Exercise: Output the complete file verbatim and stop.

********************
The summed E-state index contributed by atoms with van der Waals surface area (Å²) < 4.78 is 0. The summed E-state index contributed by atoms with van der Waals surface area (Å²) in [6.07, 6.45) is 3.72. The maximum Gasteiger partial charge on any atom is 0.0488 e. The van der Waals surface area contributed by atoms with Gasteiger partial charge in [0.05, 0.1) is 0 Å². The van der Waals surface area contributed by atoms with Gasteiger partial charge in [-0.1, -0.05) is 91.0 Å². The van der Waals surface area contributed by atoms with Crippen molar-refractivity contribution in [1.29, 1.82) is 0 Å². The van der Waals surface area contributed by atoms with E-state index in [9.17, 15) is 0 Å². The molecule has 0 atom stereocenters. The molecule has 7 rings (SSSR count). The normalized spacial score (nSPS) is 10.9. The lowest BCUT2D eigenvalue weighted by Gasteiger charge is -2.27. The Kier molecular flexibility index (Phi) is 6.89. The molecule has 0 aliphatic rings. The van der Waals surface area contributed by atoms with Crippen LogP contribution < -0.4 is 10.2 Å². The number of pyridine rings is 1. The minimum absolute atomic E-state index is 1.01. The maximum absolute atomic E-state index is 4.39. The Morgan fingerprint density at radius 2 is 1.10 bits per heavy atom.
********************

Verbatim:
The summed E-state index contributed by atoms with van der Waals surface area (Å²) < 4.78 is 0. The summed E-state index contributed by atoms with van der Waals surface area (Å²) in [6.07, 6.45) is 3.72. The maximum Gasteiger partial charge on any atom is 0.0488 e. The van der Waals surface area contributed by atoms with Gasteiger partial charge in [0.05, 0.1) is 0 Å². The van der Waals surface area contributed by atoms with Gasteiger partial charge in [-0.1, -0.05) is 91.0 Å². The van der Waals surface area contributed by atoms with Crippen molar-refractivity contribution in [1.29, 1.82) is 0 Å². The van der Waals surface area contributed by atoms with E-state index in [9.17, 15) is 0 Å². The molecule has 0 atom stereocenters. The molecule has 7 rings (SSSR count). The normalized spacial score (nSPS) is 10.9. The lowest BCUT2D eigenvalue weighted by Gasteiger charge is -2.27. The Kier molecular flexibility index (Phi) is 6.89. The molecule has 0 aliphatic rings. The van der Waals surface area contributed by atoms with Crippen LogP contribution < -0.4 is 10.2 Å². The number of pyridine rings is 1. The minimum absolute atomic E-state index is 1.01. The maximum absolute atomic E-state index is 4.39. The Morgan fingerprint density at radius 2 is 1.10 bits per heavy atom.